When the branch opened to the public the opening train contained a saloon, not one of the ‘Royals’ but one of the two ‘Windsor’ saloons that the railways had bought from the LSWR and later passed to the Weston Clevedon and Portishead. (See - Some thoughts on the Weston, Clevedon and Portishead Carriages) This may account for local accounts of the use of these saloons on service trains. Saloons were certainly in frequent use on passenger services on the line, but they were the ‘Windsors’ not the ‘Royals’.
In any event Stephens seems to have seen and probably used the Royal saloons during his time as engineer to the Bere Alston and Calstock line and fallen in love with them. It seems, from stock returns, that he acquired one in 1911 and one in 1913 but there is no official record of the date of acquisition or their origin. In fact the only trace of any transaction seems to be a July 12th 1912 entry in a K&ESR ledger for a payment of £24/10/- to the PD&SWJR for a coach, which, although not definitive, is probably payment for its coach - although this may have been delivered later. Whatever the means by which the Colonel obtained the two carriages and whatever the part played by the PD&SWJR, it is reasonably certain that by 1914 the 1851 carriage had reached Rolvenden as No 10 and the 1844 carriage had arrived by 1915 on the SMR as Number 1A ( although a later return gives an purchase date of 1923). 1A was painted blue with red lining and lettering but seems to have undergone no other major alterations after being rebuilt by the LSWR in 1891. No. 10 appeared in a livery of dark brown with lining and lettering in yellow shaded with scarlet whilst its sofas and armchairs were reupholstered in grey. The mirrors and walnut panelling remained intact. Both carriages were maintained in excellent condition. They seem in his lifetime to have been used for inspection and private hire, and never in normal public service, but Austen came to regard them as spare coaches for occasional public use if the necessity arose.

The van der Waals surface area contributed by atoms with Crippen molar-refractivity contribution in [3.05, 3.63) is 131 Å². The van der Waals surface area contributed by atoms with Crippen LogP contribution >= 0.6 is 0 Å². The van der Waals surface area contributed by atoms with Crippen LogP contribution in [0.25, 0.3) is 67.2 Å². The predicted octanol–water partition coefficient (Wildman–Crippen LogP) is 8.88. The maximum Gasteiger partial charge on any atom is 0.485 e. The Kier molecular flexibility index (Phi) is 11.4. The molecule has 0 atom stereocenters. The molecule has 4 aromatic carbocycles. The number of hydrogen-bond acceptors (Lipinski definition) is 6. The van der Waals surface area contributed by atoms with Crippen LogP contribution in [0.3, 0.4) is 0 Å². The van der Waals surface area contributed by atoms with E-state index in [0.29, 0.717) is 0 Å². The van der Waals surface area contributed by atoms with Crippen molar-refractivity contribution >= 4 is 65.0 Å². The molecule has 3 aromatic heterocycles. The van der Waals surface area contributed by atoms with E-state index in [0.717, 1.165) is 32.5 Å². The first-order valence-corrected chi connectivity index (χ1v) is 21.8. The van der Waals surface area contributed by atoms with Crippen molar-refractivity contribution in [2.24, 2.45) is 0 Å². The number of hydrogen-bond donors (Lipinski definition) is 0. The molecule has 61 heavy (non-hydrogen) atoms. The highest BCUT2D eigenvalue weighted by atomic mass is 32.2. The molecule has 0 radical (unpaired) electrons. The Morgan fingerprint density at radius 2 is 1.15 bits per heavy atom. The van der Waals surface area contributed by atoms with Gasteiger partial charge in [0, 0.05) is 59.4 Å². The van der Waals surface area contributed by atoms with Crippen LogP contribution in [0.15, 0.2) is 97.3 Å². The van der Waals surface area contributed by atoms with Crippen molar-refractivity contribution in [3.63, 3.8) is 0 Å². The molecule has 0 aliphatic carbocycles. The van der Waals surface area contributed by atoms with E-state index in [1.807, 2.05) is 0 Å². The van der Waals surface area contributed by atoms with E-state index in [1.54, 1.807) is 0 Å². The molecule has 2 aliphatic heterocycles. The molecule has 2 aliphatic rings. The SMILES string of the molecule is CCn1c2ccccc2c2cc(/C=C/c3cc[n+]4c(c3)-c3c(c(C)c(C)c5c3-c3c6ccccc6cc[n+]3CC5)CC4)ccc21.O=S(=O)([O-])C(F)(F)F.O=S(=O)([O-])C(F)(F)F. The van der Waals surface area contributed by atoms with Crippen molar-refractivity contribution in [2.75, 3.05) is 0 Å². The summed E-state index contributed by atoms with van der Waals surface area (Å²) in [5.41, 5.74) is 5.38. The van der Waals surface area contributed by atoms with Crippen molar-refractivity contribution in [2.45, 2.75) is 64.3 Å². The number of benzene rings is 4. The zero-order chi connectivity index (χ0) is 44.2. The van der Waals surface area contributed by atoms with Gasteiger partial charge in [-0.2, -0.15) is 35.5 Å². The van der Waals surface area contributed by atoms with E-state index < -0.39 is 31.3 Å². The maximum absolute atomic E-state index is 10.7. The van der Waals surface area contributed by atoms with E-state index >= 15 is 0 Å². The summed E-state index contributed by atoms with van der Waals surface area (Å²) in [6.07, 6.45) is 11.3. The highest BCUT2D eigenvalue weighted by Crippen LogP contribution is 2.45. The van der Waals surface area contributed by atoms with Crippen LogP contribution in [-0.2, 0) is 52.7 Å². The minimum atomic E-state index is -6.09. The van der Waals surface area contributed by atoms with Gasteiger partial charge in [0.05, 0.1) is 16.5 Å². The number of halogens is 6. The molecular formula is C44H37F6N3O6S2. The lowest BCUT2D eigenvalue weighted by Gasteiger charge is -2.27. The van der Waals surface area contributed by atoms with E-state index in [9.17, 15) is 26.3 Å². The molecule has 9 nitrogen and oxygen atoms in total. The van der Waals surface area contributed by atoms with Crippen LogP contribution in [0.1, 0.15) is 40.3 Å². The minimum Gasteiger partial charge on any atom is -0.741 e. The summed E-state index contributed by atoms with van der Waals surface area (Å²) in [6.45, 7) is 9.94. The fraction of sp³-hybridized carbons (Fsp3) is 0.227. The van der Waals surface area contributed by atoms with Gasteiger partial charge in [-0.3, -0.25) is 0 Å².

After Stephens’ death in 1931 No. 1A seems to have been laid aside as inspection duties were then being carried out with a converted tram and Gazelle. No. 1A remained out of use in the bay platform at Kinnerley for some years. In 1941 the Army took over the SMR to service a chain of supply depots along its length and No. 1A was promptly annexed and refurbished for the use of officers and visiting dignitaries. When the War ended No. 1A was relegated to a humbler role in the breakdown train and its condition began to deteriorate seriously.In September 1953 it was agreed that 1A , officially ( if erroneously) described as the ‘Adelaide Coach’, be permanently loaned by British Railways (BTC) ( who had owned it sine Nationalisation) was transferred to the Longmoor Military Railway where it was to be kept for preservation, as an interesting relic, with Gazelle.
Body and underframe were loaded onto Well Trolley No. 41925 ( an ex GWR ‘Crocodile B’), together with wheels, axles and ancillary brake rigging on 30th December 1953 and transferred, to Longmoor .The saloon was in the diesel shed for several years and certainly seemed to have a secure future. Peter Davis visited Longmoor in the spring of 1956, and found the SMR saloon in sound condition and painted in a light blue matt finish, which may have been undercoat for the standard LMR dark blue or the remains of the SMR livery. Regrettably, less than a year later the Railway Magazine published a note that the SMR saloon had been broken up because it was beyond economic repair: it was claimed to be riddled with woodworm and dry rot. This was an unbelievable act of vandalism typical of the period.